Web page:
AustinPUG Health

AustinPUG Health

If you thought you have heard enough about healthcare in the last couple of months, you might want to turn your television off and not check your mail for the next few months. The Obama administration has begun taking steps to target younger Americans who will be purchasing health insurance for the first time. Open enrollment to online health insurance exchanges begin on October 1st and government health care officials will be appealing to nearly three million young people between the ages of 18-35 through television ads, direct mail campaign, and local grass roots efforts. The goal is to get as many people signed up as possible to sustain the program.

Healthcare How Is Healthcare Lowering Costs Through Welcoming Technology?

With that in mind, the ultimate aim of the program is to provide more coverage while saving money and improving efficiency. However, hospitals, physician offices are already looking for ways to lower costs and expedite services, and a large amount of the things they’re looking at involve technology in some capacity. There’s no question that healthcare is looking to lower costs as the demand for it increase, and healthcare administrators and professionals are turning towards technology for providing the means to do so without affecting the quality of the care. Here are some approaches they’re taking:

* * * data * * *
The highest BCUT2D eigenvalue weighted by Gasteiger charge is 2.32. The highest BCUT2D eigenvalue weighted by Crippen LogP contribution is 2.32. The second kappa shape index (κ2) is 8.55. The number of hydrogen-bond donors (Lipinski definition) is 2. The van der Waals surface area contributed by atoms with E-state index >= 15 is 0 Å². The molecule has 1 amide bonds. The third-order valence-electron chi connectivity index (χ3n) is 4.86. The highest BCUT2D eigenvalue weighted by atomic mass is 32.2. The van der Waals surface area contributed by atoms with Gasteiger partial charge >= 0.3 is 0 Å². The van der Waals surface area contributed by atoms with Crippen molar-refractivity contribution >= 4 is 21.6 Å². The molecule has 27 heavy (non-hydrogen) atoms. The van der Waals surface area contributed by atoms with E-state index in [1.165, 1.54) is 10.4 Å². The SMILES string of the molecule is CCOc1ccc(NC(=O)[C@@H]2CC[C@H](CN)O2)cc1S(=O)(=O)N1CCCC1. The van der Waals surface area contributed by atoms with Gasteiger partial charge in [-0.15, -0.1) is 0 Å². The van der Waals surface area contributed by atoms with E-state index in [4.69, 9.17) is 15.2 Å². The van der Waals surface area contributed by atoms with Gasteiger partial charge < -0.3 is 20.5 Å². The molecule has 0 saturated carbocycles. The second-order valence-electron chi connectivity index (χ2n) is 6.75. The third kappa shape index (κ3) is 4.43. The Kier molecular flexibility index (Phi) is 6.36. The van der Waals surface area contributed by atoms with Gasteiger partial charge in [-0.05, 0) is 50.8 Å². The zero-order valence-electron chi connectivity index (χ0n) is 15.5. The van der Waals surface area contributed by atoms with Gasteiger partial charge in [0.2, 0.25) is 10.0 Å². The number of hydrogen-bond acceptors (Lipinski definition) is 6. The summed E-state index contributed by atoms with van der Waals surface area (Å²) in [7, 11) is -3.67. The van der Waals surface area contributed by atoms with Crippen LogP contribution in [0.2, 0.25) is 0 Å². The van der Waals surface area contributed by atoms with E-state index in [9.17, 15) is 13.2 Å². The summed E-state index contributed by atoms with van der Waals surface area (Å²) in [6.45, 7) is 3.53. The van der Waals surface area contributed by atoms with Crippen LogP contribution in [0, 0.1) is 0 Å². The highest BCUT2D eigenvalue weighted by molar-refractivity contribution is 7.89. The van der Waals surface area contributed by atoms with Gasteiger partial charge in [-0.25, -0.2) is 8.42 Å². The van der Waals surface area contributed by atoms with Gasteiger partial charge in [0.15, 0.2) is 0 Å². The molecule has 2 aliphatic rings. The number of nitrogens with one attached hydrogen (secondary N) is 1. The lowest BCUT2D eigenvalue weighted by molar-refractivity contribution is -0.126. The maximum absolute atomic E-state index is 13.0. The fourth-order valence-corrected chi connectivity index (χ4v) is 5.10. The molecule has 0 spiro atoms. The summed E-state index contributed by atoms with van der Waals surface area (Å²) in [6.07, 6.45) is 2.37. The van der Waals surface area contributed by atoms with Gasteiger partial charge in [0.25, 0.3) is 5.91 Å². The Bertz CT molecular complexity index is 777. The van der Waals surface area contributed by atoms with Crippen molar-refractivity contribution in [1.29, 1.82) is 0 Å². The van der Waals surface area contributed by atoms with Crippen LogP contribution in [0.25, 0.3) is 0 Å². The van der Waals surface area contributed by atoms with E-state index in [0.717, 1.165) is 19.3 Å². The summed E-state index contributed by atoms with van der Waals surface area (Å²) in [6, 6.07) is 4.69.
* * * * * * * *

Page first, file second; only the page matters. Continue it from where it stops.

• Healthcare automation: If healthcare officials and patients have one complaint that they say affects overall care, it’s the amount of red tape and lack of funding that’s involved with providing quality care. Reimbursements are declining and facilities are falling apart, but professionals are still being asked to do more with less while remaining in full compliance with standards set forth by HIPPA. Many hospitals and doctor offices are turning towards healthcare automation to expedite service, lower costs and collect revenue in a more efficient fashion. Paperless software removes much of the red tape and paperwork, so professionals can concentrate on providing the best care possible instead of worrying about other bureaucratic issues.
  • Rethinking the admittance process: When was the last time you were in a hospital? How many waiting rooms did you have to stay in, and how many forms were you asked to fill out when you made your next stop. Longer waiting times means more dollars are being spent, and hospitals are increasingly turning to engineers to help them with their admittance and discharge process. Engineer teams can help medical professionals see where time is being spent and figure out policies that can improve on these wait times. Something as simple as moving a patient interview to the waiting room rather than the exam room can free up the room and more efficiently provide care to more people.
  • Using tablets: Nurses and doctors are increasingly using mobile communications technology, like tablets, to communicate with co-workers and complete their daily work tasks. This has enabled them to get things done quicker and better, so their time is better served taking care of the patients.

There’s no question that healthcare facilities are looking to reduce costs to meet public demand. However, reduced costs cannot sacrifice the quality of care. By utilizing technology in healthcare automation efforts and enlisting the help of others knowledgeable of theory, they’re doing just that.

About Author : John Miller is starting medical school soon so he decides to learn more about the effects of technology on our healthcare system
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